3 years ago

Type IX secretion: the generation of bacterial cell surface coatings involved in virulence, gliding motility and the degradation of complex biopolymers

Type IX secretion: the generation of bacterial cell surface coatings involved in virulence, gliding motility and the degradation of complex biopolymers
Michelle D. Glew, Paul D. Veith, Dhana G. Gorasia, Eric C. Reynolds
The Type IX secretion system (T9SS) is present in over 1000 sequenced species/strains of the Fibrobacteres-Chlorobi-Bacteroidetes superphylum. Proteins secreted by the T9SS have an N-terminal signal peptide for translocation across the inner membrane via the SEC translocon and a C-terminal signal for secretion across the outer membrane via the T9SS. Nineteen protein components of the T9SS have been identified including three, SigP, PorX and PorY that are involved in regulation. The inner membrane proteins PorL and PorM and the outer membrane proteins PorK and PorN interact and a complex comprising PorK and PorN forms a large ring structure of 50 nm in diameter. PorU, PorV, PorQ and PorZ form an attachment complex on the cell surface of the oral pathogen, Porphyromonas gingivalis. P. gingivalis T9SS substrates bind to PorV suggesting that after translocation PorV functions as a shuttle protein to deliver T9SS substrates to the attachment complex. The PorU component of the attachment complex is a novel Gram negative sortase which catalyses the cleavage of the C-terminal signal and conjugation of the protein substrates to lipopolysaccharide, anchoring them to the cell surface. This review presents an overview of the T9SS focusing on the function of T9SS substrates and machinery components. The Type IX secretion system is common in the Bacteroidetes phylum of Gram negative bacteria and is responsible for transporting substrate proteins across the outer membrane via a ‘translocation complex’ comprised of four core protein components. Some substrates then become part of the gliding machinery allowing locomotion, while other substrates are shuttled to the ‘attachment complex’ which cause the substrates to be tethered to the outer membrane to form functionally diverse cell surface coatings.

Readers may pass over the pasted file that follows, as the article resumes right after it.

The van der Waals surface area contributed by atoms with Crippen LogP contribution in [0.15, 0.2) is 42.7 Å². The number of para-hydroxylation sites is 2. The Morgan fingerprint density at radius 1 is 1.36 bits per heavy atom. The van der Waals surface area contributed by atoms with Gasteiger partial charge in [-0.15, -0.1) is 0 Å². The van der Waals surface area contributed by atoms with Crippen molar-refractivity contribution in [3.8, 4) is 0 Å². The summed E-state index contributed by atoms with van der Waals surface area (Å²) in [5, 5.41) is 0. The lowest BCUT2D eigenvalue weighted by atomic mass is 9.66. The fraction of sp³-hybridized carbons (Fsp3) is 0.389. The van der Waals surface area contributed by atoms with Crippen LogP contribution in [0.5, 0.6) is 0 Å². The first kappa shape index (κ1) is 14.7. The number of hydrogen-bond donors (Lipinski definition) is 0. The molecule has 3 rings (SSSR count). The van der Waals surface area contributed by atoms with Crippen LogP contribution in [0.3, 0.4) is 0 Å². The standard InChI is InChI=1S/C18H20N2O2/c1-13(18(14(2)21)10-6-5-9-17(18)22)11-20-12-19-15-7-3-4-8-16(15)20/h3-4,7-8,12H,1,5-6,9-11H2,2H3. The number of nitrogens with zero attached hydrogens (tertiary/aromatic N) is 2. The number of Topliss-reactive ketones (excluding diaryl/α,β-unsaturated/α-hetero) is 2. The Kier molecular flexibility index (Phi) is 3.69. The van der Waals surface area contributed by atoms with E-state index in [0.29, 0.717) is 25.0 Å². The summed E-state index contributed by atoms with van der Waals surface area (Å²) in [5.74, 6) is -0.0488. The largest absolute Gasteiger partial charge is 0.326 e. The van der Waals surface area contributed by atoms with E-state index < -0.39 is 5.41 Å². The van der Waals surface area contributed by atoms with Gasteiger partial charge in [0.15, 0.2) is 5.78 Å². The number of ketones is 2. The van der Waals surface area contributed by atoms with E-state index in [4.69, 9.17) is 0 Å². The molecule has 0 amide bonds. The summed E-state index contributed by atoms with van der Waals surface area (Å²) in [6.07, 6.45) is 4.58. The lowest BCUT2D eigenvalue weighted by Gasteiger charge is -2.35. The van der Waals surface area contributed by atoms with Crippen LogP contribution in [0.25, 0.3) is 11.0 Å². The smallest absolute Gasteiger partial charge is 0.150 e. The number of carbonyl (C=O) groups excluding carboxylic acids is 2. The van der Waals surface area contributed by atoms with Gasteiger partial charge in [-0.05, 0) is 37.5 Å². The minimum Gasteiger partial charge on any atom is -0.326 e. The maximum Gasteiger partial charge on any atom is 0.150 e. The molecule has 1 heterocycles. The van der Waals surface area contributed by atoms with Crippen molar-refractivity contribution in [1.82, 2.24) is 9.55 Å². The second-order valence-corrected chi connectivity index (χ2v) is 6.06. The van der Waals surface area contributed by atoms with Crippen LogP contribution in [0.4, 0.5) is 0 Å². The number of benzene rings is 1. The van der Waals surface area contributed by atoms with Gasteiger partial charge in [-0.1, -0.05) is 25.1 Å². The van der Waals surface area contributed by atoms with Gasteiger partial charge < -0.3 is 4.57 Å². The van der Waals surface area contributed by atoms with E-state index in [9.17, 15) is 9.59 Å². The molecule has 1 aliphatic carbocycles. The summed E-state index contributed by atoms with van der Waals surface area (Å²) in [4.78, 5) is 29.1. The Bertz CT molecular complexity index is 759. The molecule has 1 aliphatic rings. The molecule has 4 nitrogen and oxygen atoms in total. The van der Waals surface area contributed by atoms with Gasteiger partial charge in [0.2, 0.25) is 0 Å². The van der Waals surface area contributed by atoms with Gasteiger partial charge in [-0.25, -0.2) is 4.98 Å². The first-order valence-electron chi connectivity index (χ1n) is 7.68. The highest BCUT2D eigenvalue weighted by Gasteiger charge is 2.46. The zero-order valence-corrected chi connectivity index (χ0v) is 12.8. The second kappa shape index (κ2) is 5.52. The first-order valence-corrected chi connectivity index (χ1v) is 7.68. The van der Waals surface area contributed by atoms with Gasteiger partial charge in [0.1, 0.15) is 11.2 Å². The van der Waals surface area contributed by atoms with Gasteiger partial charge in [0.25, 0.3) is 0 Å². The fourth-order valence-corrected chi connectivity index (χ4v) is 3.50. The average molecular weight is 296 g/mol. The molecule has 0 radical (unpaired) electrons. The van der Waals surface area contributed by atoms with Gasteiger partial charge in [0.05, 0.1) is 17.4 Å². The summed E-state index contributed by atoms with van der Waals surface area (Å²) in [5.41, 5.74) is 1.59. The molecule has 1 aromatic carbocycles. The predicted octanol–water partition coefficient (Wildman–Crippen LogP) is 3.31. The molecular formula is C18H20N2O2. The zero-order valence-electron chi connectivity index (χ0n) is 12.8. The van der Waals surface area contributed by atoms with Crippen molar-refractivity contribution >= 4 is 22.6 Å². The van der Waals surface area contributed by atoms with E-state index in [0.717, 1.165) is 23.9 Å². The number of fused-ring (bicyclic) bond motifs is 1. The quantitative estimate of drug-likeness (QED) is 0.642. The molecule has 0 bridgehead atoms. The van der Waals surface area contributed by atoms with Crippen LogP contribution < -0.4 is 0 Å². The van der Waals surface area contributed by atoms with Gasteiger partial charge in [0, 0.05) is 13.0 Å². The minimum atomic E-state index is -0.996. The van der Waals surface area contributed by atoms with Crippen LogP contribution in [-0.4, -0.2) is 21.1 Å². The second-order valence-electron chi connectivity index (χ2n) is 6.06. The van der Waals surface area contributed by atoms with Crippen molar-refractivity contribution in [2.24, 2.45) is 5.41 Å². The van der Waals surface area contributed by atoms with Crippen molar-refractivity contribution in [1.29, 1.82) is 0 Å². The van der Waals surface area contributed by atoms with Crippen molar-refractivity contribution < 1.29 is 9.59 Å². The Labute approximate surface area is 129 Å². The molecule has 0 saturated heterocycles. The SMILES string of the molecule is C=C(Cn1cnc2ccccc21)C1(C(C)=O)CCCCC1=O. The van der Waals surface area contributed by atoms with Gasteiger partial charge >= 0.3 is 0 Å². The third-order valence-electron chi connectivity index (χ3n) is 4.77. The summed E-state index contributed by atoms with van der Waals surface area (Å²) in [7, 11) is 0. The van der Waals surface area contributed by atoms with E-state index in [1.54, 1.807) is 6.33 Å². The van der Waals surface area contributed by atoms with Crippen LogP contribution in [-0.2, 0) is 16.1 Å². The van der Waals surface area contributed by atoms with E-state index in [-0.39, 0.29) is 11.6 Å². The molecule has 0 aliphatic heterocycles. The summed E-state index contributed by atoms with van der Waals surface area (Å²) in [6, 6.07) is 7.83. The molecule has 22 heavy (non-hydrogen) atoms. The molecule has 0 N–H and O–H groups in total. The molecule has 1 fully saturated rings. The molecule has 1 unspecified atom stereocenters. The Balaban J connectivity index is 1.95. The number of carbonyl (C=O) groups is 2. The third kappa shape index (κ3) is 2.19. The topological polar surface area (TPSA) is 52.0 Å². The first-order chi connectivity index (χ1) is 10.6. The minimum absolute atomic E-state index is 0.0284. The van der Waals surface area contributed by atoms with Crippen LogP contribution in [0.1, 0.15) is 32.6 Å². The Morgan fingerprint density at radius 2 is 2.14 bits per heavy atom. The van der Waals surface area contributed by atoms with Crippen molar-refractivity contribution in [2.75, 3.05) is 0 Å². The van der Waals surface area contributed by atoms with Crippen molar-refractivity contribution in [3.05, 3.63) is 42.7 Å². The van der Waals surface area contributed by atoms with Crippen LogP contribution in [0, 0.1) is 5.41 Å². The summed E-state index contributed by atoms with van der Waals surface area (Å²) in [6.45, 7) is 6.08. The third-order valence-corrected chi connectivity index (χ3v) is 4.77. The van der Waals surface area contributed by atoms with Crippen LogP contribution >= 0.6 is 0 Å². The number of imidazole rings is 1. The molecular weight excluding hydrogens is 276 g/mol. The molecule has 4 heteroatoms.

Publisher URL: http://onlinelibrary.wiley.com/resolve/doi

DOI: 10.1111/mmi.13752

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